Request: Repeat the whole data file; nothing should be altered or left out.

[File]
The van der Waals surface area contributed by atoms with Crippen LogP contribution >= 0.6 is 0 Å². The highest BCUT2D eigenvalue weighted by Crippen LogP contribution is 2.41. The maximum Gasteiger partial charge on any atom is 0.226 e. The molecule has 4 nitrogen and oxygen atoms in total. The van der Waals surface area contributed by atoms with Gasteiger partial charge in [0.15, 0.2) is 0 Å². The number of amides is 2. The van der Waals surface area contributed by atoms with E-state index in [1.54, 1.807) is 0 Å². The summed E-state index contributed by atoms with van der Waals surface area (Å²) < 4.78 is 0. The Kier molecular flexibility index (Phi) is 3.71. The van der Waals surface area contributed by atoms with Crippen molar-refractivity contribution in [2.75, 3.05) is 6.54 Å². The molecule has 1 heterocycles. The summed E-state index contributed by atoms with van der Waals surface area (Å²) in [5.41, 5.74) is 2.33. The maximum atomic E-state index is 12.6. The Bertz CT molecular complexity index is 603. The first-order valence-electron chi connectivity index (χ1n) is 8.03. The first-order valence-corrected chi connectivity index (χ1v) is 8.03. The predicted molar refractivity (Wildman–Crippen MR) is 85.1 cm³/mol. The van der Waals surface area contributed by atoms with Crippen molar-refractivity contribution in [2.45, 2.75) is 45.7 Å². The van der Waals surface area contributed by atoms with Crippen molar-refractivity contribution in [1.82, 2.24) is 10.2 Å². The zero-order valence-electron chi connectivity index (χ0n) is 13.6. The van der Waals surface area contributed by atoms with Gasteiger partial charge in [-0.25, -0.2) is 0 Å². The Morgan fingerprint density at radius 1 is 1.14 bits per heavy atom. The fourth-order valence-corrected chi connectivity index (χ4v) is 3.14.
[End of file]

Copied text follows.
The van der Waals surface area contributed by atoms with Crippen LogP contribution >= 0.6 is 0 Å². The highest BCUT2D eigenvalue weighted by Crippen LogP contribution is 2.41. The maximum Gasteiger partial charge on any atom is 0.226 e. The molecule has 4 nitrogen and oxygen atoms in total. The van der Waals surface area contributed by atoms with Gasteiger partial charge in [0.15, 0.2) is 0 Å². The number of amides is 2. The van der Waals surface area contributed by atoms with E-state index in [1.54, 1.807) is 0 Å². The summed E-state index contributed by atoms with van der Waals surface area (Å²) < 4.78 is 0. The Kier molecular flexibility index (Phi) is 3.71. The van der Waals surface area contributed by atoms with Crippen molar-refractivity contribution in [2.75, 3.05) is 6.54 Å². The molecule has 1 heterocycles. The summed E-state index contributed by atoms with van der Waals surface area (Å²) in [5.41, 5.74) is 2.33. The maximum atomic E-state index is 12.6. The Bertz CT molecular complexity index is 603. The first-order valence-electron chi connectivity index (χ1n) is 8.03. The first-order valence-corrected chi connectivity index (χ1v) is 8.03. The predicted molar refractivity (Wildman–Crippen MR) is 85.1 cm³/mol. The van der Waals surface area contributed by atoms with Crippen molar-refractivity contribution in [2.45, 2.75) is 45.7 Å². The van der Waals surface area contributed by atoms with Crippen molar-refractivity contribution in [1.82, 2.24) is 10.2 Å². The zero-order valence-electron chi connectivity index (χ0n) is 13.6. The van der Waals surface area contributed by atoms with Gasteiger partial charge in [-0.25, -0.2) is 0 Å². The Morgan fingerprint density at radius 1 is 1.14 bits per heavy atom. The fourth-order valence-corrected chi connectivity index (χ4v) is 3.14.